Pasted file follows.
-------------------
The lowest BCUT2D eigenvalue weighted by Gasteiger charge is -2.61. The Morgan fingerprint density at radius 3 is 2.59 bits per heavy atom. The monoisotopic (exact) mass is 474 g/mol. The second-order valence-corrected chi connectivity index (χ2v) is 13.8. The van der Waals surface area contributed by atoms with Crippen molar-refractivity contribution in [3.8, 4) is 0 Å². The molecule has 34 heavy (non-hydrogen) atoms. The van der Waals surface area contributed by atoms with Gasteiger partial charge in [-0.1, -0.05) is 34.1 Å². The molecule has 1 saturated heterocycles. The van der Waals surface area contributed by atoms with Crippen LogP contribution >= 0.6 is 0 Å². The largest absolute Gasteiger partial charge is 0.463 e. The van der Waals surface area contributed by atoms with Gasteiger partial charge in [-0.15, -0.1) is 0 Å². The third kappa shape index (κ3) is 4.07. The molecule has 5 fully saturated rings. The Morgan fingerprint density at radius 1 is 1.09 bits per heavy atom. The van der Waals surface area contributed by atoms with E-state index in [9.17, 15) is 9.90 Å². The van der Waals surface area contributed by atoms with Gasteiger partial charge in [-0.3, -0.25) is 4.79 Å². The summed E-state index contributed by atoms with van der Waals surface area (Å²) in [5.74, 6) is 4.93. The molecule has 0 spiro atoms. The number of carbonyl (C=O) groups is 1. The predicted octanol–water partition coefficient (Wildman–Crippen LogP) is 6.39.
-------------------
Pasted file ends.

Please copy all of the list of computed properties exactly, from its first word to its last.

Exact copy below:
The lowest BCUT2D eigenvalue weighted by Gasteiger charge is -2.61. The Morgan fingerprint density at radius 3 is 2.59 bits per heavy atom. The monoisotopic (exact) mass is 474 g/mol. The second-order valence-corrected chi connectivity index (χ2v) is 13.8. The van der Waals surface area contributed by atoms with Crippen molar-refractivity contribution in [3.8, 4) is 0 Å². The molecule has 34 heavy (non-hydrogen) atoms. The van der Waals surface area contributed by atoms with Gasteiger partial charge in [-0.1, -0.05) is 34.1 Å². The molecule has 1 saturated heterocycles. The van der Waals surface area contributed by atoms with Crippen LogP contribution >= 0.6 is 0 Å². The largest absolute Gasteiger partial charge is 0.463 e. The van der Waals surface area contributed by atoms with Gasteiger partial charge in [-0.15, -0.1) is 0 Å². The third kappa shape index (κ3) is 4.07. The molecule has 5 fully saturated rings. The Morgan fingerprint density at radius 1 is 1.09 bits per heavy atom. The van der Waals surface area contributed by atoms with E-state index in [9.17, 15) is 9.90 Å². The van der Waals surface area contributed by atoms with Gasteiger partial charge in [-0.3, -0.25) is 4.79 Å². The summed E-state index contributed by atoms with van der Waals surface area (Å²) in [5.74, 6) is 4.93. The molecule has 0 spiro atoms. The number of carbonyl (C=O) groups is 1. The predicted octanol–water partition coefficient (Wildman–Crippen LogP) is 6.39.